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Paul Willan talks to UK RUN CHAT




Every runner’s journey of how they came to describe themselves as a runner is uniquely and beautifully different. Some run for good mental health, some run for fitness, some run for weight loss and some run for escape. There are a myriad of other reasons why people start and even more to explain why people carry on – when, let’s face it, running can be tough!

Paul Willan, 42 and Burnden Road Runner since 2021, has been described as ‘The Accidental Runner’ by the podcast UK Run Chat. From no running at all until 2007, he is now an Ultra-Marathon runner with 32 milers under his belt and an ambition to run the 50 mile Manchester to Liverpool race.


Paul shared his journey with UK Run Chat and as soon as I saw that he had been on the podcast, I had to include his inspirational tale.

It’s a great interview with the host and I’ve summarised Paul’s story here – including his Strava and Instagram links at the bottom if you’re not already following Paul’s amazing progress!


Thank you, Paul – Burnden Road Runners are cheering from the sidelines!


“Paul was never a runner and was pretty unfit as a youngster. By 2007 he was a smoker, 18 stone and didn’t exercise.

However, in 2007 he was approached by a work colleague who asked him to go for a walk at lunchtime. That 1.5 mile walk proved to be life-changing. It became a daily walking club, which increased in membership as more colleagues joined in.

Slowly building up to a 4 mile walk – and getting sore feet! – Paul noticed the weight dropping off and it was a motivator at that point to keep going.

Eager to progress, a colleague suggested running instead of walking, as a way to fit in more activity during the lunch hour, and the group began using lamp-posts as targets for their running.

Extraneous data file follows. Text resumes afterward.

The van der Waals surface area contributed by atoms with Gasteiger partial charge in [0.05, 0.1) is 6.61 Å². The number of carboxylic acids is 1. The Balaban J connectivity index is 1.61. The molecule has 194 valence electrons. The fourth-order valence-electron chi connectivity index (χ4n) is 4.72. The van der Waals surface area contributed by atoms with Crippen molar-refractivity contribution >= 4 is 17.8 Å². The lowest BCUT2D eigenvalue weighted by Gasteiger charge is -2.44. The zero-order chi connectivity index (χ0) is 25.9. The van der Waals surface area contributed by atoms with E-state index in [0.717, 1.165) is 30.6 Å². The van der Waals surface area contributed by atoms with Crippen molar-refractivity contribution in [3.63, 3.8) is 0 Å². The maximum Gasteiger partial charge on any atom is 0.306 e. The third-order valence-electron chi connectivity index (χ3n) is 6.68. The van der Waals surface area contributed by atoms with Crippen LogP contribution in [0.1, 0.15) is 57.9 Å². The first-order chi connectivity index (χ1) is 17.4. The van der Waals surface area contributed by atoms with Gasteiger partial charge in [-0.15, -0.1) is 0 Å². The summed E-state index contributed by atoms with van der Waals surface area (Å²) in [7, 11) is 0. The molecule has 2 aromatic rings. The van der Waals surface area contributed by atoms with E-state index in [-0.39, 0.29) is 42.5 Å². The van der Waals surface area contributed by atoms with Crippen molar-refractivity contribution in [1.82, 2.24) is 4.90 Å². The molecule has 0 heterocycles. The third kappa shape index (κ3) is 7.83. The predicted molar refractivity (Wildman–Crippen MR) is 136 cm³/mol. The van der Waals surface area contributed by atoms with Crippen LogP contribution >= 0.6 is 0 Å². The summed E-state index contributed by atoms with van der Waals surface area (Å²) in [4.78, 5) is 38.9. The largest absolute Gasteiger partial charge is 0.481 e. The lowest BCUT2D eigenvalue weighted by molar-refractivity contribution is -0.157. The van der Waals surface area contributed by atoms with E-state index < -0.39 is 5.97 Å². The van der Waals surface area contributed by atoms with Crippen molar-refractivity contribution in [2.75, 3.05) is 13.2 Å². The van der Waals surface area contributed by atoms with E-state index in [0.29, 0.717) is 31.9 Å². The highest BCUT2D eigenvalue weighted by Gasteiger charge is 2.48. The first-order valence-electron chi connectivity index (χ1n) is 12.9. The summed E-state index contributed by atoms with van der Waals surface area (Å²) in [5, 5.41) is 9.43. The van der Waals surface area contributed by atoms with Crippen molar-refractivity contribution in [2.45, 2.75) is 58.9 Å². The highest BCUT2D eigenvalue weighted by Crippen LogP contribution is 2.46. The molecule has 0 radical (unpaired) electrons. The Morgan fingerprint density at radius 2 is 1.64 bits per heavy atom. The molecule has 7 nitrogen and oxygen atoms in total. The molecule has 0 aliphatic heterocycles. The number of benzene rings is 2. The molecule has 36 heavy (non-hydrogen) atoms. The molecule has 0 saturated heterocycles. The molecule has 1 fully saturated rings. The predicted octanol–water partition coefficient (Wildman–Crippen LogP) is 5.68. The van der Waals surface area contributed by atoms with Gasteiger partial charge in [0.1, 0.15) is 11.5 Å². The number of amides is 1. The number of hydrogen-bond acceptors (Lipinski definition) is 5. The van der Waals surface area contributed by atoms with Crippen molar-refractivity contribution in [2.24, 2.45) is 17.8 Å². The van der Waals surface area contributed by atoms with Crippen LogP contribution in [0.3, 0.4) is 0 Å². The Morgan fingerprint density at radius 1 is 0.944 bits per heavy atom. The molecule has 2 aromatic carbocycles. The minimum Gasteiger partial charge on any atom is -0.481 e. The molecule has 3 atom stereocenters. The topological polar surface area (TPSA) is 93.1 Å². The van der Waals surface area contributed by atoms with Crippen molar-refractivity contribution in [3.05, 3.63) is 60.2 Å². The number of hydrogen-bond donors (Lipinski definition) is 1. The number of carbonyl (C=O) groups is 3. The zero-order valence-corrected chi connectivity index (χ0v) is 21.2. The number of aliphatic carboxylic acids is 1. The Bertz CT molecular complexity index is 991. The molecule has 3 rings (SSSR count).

Paul admits he would question why he carried on when ‘it sometimes felt like I was killing myself’.

After around 6 months, the colleagues were run-walking around 2.5 miles and it was suggested that they ran a competition between themselves. Two groups of runners – running different distances – set off.

For Paul, something clicked. The competition gave him the motivation he needed to continue. That – and better trainers! – was the switch that needed to be flicked and he found himself overtaking others in the race. From thinking ‘I can’t do this but I’m not giving up, Paul was now thinking ‘I can do this!’ Finishing first in his group, although it was the shorter distance, he felt like he’d won the whole competition.

Paul got the famous ‘running bug’ and his tip for others is to ‘Start off really slowly and make it into a habit’.

By running with other people he had accountability and didn’t want to duck out – even when the usual running niggles, such as shin splints, arrived.

In 2008, Paul entered his first race – a 10K in Birkenhead – and ran it for Cancer Research. He admits he paced it completely wrongly – setting off way too fast – but managed 56:15, which he was really pleased with.

His lunchtime running club was still going strong – up to 5 miles a day on average – and for around 2 years he entered as many 10Ks as he possibly could.

This grew and grew from running 8-9 miles to conquering the Leeds-Liverpool Canal (127 miles) over 5 weekends in 2010.

But Paul was falling out of love with running – the enjoyment he’d once had was disappearing – and he knew what had caused it. Every race that Paul ran, he was PB chasing – constantly wanting the next race to be faster than the last – and he pushed himself too hard. He gave up the sport completely - donated his running gear and the weight started to creep back on.

It was in 2016 that a phone call from his cousin, asking Paul to meet up for coffee or a run, prompted him to lace up his trainers again. Once his cousin explained that he was running the Great North Run in September and asked Paul to join him, Paul knew he had to train. From February to race day, he trained as much as he could but had learned some valuable lessons. This time around, he was going to include rest days to let his mind and his body reset.


It worked – despite a slump in 2018 followed by the pandemic – Paul completed the Great North Run again in 2021, 22 and 23 – 2022 being his best half marathon time of 1:46:00.

In 2021 Paul joined the best club in the North – Burnden Road Runners – and hasn’t looked back. He completed 3 separate 32 mile Ultras during 2022 and 2023 and now has several goals set for himself. In addition to his May Ultra, Paul wants to qualify for the Burnden Road Runners Club Championship 2024, complete a hilly GB Ultra race and ultimately to conquer a Grand Slam – either 5 x 50 Milers or 5 x 100 Milers in a year.

Unbelievable! And he gets up at 4am to train!

Paul Willan – Instagram @willanruns81 Strava p@ulwillan

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